Motherhood’s Exuberant Art Rock is Rooted In Fredericton, New Brunswick’s Underground Scene

Motherhood, photo by Emulsion Lab/Kyle Cunjak

Motherhood is a trio from Fredericton, New Brunswick in eastern Canada that has been developing its unique and eclectic sound since 2010 when its members met while at university. When critics and fans make unusual and diverse comparisons between a band and personal musical reference points, you know the band in question is onto something refreshingly different from prevailing trends. For this writer, hearing Motherhood there are resonances between the band’s music and the otherworldly, carnival-esque sounds of a Danny Elfman soundtrack, the frayed folk art punk of the Mekons and the strongly thematic and sonically diverse yet focused conceptualization of Rubblebucket. Some might hear in its songs the sort of amalgam of slackery looseness and precision that has made Pavement so interesting and unpredictable. Of course Motherhood, as you’ll see in the interview below with bassist/keyboard player Penny Stevens, doesn’t really sound like any other band touring in the underground precisely because its influences are so disparate even as the alchemy of its creative process and its evolution over several years has resulted in music that one might expect from artists who developed early on in a small city (Fredericton even now has a metropolitan area population of under 110,000) with no entrenched musical sub-scene to easily access.

On March 1, 2019, Motherhood celebrated the release of its new album Dear Bongo (out on Forward Music Group) and its songs informed by humor and brimming with tender emotional immediacy even as it explores the folly of seeking and demanding perfection in our lives whether through our relationships, our psychology or in our creative work. Motherhood is currently on tour throughout North America including the following shows coming up in Colorado and at the Treefort Music Fest in Boise, ID.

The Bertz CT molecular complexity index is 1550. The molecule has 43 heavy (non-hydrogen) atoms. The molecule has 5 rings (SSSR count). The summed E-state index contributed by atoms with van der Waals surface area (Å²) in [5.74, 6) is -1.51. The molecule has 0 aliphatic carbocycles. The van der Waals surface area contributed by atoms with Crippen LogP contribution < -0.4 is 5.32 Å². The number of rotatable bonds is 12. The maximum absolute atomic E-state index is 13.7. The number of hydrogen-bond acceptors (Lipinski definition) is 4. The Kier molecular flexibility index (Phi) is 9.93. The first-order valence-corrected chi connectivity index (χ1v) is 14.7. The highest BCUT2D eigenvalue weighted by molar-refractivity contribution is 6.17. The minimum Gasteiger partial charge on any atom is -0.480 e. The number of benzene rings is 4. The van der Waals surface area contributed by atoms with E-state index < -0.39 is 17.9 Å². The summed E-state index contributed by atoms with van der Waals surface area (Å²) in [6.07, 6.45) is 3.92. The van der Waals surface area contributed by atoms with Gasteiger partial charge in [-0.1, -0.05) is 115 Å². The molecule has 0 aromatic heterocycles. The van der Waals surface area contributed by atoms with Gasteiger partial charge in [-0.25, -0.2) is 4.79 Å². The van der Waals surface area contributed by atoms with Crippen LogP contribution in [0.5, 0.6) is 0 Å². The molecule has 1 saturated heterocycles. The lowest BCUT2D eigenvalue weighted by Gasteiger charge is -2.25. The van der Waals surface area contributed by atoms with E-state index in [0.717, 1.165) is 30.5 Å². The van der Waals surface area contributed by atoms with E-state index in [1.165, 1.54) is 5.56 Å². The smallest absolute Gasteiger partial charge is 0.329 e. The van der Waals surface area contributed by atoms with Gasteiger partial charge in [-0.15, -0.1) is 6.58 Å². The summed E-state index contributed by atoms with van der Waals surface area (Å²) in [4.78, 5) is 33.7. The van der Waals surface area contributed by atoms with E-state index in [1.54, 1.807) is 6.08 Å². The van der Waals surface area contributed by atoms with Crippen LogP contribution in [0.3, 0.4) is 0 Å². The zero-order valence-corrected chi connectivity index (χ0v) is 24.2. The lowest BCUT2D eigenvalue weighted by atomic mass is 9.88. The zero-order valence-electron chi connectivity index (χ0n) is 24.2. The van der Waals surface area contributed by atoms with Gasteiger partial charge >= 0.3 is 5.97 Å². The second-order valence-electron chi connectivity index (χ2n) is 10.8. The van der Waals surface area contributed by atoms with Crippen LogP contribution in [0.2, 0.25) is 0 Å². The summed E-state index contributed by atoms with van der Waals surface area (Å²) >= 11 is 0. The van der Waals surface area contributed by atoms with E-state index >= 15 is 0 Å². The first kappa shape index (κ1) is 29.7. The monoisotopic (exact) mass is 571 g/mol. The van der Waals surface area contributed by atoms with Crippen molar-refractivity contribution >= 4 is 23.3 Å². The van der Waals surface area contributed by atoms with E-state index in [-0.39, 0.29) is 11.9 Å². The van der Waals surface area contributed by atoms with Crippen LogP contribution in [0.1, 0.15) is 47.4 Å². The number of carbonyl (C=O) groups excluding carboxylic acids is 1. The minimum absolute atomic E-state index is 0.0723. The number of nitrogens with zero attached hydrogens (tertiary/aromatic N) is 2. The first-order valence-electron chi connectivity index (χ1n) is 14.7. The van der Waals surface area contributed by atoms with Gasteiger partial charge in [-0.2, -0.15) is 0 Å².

Sunday | March 17 at Lion’s Lair, Denver
Tuesday | March 19 at Seventh Circle Music Collective
Thursday | March 21 — Treefort Music Fest, 8 p.m. at Boise All-ages Movement Project
Saturday | March 23 – Treefort Music Fest, 9 p.m. at Tom Grainey’s Basement

Queen City Sounds: Your band has been around longer than I had assumed. Has it been around for about eight years?

Penny Stevens: Yeah, Brydon [Crain] and Adam [Sipkema] have been playing together since high school and I joined them during our university days. 2019 will make nine years since we formed Motherhood.

How did you meet them?

They’re from a small town kind of in the middle of nowhere and they moved to Fredericton, which is where we all live now, to go to college. I needed a place to live and I ended up moving in with them and we started jamming in the basement.

Did you grow up playing music?

S: Yes, I’m the only one that took actual music lessons in band except I took a semester in classical guitar and Adam took two drum lessons, I think. I took classical piano lessons while growing up. So I write the piano stuff. When we started out we had a bass player and when he quit I took over bass duties and had to pick it up pretty quick. We’ve been playing music all our lives. I guess a lot of it has been at this point in Motherhood and we learned to play instruments while in this band. A lot of of artists have had other projects that they developed in and formed something later on but we kinda grew up with Motherhood. It’s been a constant for a long time. We didn’t experiment too much outside of Motherhood so we spent our experimentation years inside this band and we sound completely different now than when we started out. Now we can identify what we’re going for. There’s a more clear vision of where we’re headed next.

We all had little projects in middle school and high school but this is our first “real” band that played actual venues. It took us a long time, when we first started out, to figure out how to BE a band. Coming from a really small town with not a lot of other bands around it took us some time to learn how to book a show, make a record and stuff like that when there’s not really anyone else to follow.